JACKSONVILLE, Fla. - It's an old story apparently making new rounds on Facebook and elsewhere: an article titled "Why Women in China Don't Get Breast Cancer".
It tells the story of British geochemist Dr. Jane Plant, who battled - and purportedly defeated - cancer eight times. So the story goes, Plant discovered and claimed that women in China don't contract breast cancer, and that her success overcoming the disease was because she eliminated dairy products from her diet.
Whether Plant meant to imply that there is literally no incidents of breast cancer among women in China or not isn't clear. But we consulted a few well-known resources, starting with the Susan G. Komen website, which indicates that approximately 18 of every 100,000 in "Eastern Asia" contract breast cancer, compared to roughly 92 of 100,000 in North America.
By those statistics the proportion is a lopsided five-to-one difference, but clearly indicates incidents of breast cancer in eastern Asia, although it goes short of specifying how many occur in China.
Another source is the U.S. National Library of Medicine National Institutes of Health. Its statistics, dating from 2008, indicate an approximate two-to-one ratio of breast cancer frequency comparing China to the United States, respectively, but like the Susan G. Komen statistics, don't suggest a non-existence of breast cancer in China.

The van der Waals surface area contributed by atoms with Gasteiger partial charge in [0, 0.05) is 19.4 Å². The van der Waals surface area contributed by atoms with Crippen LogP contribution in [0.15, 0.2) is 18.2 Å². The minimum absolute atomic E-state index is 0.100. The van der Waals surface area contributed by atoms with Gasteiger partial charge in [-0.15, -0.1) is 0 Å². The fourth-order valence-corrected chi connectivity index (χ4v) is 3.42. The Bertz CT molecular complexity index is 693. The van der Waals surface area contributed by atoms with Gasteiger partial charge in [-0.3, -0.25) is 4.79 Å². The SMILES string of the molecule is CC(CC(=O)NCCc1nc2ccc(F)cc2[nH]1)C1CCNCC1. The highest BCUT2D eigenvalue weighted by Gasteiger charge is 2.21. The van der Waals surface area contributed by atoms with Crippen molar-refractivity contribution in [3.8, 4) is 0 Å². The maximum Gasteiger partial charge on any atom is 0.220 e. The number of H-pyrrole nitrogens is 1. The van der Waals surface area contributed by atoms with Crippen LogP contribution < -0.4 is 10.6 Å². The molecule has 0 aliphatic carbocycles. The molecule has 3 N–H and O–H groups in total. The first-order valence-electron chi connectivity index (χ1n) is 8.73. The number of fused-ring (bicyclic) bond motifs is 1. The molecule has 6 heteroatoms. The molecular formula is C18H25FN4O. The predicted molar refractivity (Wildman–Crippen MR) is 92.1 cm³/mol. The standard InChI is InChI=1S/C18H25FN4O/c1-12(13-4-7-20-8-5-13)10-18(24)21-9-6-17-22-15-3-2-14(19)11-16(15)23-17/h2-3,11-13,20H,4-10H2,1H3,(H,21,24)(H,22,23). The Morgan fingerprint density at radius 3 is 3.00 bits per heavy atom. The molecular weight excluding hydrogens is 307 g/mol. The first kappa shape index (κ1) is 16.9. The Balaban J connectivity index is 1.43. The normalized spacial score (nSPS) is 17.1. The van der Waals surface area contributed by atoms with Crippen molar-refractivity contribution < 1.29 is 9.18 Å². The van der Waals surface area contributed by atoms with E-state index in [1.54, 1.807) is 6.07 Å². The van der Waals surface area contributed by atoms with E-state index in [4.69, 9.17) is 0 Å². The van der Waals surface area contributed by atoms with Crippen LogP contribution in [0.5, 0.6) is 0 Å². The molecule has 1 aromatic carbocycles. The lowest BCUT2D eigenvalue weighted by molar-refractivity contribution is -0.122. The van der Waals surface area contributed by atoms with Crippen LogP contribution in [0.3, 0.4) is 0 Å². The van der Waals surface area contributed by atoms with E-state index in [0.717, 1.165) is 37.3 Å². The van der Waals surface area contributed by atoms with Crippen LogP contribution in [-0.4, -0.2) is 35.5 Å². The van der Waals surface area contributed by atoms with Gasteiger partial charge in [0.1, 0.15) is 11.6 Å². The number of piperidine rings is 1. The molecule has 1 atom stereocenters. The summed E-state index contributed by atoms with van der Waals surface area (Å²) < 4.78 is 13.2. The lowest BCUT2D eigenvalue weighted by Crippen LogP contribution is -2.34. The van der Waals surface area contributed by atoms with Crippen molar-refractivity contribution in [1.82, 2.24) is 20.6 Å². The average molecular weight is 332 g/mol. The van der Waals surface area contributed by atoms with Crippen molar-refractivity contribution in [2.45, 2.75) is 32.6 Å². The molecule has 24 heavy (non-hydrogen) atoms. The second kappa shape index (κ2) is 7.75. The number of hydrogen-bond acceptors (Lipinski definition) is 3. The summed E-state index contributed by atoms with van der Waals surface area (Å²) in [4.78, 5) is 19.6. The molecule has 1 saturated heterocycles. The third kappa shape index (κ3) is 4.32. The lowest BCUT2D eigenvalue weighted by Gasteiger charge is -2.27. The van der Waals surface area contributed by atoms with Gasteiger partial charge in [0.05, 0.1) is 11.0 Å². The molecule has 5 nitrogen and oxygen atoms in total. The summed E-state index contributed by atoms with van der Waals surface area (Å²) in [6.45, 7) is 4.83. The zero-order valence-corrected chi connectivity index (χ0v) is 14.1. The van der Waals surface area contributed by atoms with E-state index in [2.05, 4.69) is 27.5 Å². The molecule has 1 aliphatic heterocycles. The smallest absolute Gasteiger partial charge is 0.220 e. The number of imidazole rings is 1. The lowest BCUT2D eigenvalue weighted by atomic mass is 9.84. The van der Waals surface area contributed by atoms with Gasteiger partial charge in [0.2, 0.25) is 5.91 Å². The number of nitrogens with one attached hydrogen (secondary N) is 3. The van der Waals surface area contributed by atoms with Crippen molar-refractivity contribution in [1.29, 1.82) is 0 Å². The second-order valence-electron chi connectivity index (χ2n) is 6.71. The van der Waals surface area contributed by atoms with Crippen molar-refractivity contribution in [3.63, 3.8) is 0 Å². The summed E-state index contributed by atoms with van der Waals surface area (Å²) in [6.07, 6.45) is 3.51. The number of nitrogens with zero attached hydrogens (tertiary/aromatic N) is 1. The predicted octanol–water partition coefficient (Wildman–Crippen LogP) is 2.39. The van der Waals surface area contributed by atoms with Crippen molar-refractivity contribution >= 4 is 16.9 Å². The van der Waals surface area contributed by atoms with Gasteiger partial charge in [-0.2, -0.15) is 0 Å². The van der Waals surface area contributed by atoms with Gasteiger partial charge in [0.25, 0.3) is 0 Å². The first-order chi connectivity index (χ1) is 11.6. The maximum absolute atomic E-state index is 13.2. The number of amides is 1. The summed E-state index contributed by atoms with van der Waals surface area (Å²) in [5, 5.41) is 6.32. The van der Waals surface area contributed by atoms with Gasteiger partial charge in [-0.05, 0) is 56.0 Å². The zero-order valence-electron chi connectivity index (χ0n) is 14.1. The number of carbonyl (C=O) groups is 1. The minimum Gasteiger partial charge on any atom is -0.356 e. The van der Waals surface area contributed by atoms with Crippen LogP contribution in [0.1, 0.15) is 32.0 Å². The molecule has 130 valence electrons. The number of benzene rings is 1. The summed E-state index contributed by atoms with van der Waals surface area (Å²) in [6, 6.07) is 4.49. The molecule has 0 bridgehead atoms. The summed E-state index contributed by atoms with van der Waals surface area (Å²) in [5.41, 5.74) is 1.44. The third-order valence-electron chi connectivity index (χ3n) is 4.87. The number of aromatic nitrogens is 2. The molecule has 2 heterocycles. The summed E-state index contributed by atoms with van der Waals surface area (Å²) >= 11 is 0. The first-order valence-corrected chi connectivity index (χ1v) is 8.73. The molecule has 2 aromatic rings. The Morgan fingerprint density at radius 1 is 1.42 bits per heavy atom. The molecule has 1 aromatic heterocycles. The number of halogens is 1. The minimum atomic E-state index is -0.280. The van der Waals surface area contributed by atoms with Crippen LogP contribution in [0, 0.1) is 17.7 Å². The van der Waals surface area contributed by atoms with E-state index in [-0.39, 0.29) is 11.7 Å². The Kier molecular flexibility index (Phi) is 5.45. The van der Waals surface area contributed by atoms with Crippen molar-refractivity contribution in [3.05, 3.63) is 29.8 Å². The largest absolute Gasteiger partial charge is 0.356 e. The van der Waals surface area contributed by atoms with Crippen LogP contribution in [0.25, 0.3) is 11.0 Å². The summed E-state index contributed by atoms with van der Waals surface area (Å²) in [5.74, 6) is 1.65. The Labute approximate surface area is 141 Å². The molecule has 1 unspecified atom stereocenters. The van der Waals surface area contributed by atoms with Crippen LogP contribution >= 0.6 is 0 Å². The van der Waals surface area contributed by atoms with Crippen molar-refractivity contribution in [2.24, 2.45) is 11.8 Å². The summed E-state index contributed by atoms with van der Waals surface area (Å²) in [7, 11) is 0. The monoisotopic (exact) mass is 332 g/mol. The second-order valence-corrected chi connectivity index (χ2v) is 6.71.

Therefore, we verify the claim that women in China don't get breast cancer to be false.
Regarding the claim that eliminating dairy products can prevent or cure breast cancer, there are ongoing debates about the role of diet and specific foods in the rate of various illnesses and diseases. First Coast News consulted Dr. Shahla Masood, Medical Director at University of Florida Health Breast Center.
"Even though there are anecdotal incidents here and there, there is no scientific evidence, to date, to try to really associate the use of dairy products to development of breast cancer," Masood began, "or, for that matter, shrinking the breast cancer."
Masood insists there are too many variables, including genetics and socioeconomics, to simply point to one factor.
"It is not possible to try to just find one element to be responsible for development of breast cancer," she said.
So, while Plant's claim that her tumors shrunk within weeks of her eliminating dairy from her diet might be true, Masood says a blanket solution and cure prove far more elusive.
Given Masood's response, we verify the claim that a dairy-free diet cured Plant's cancer - let alone can do so for the masses - is false.
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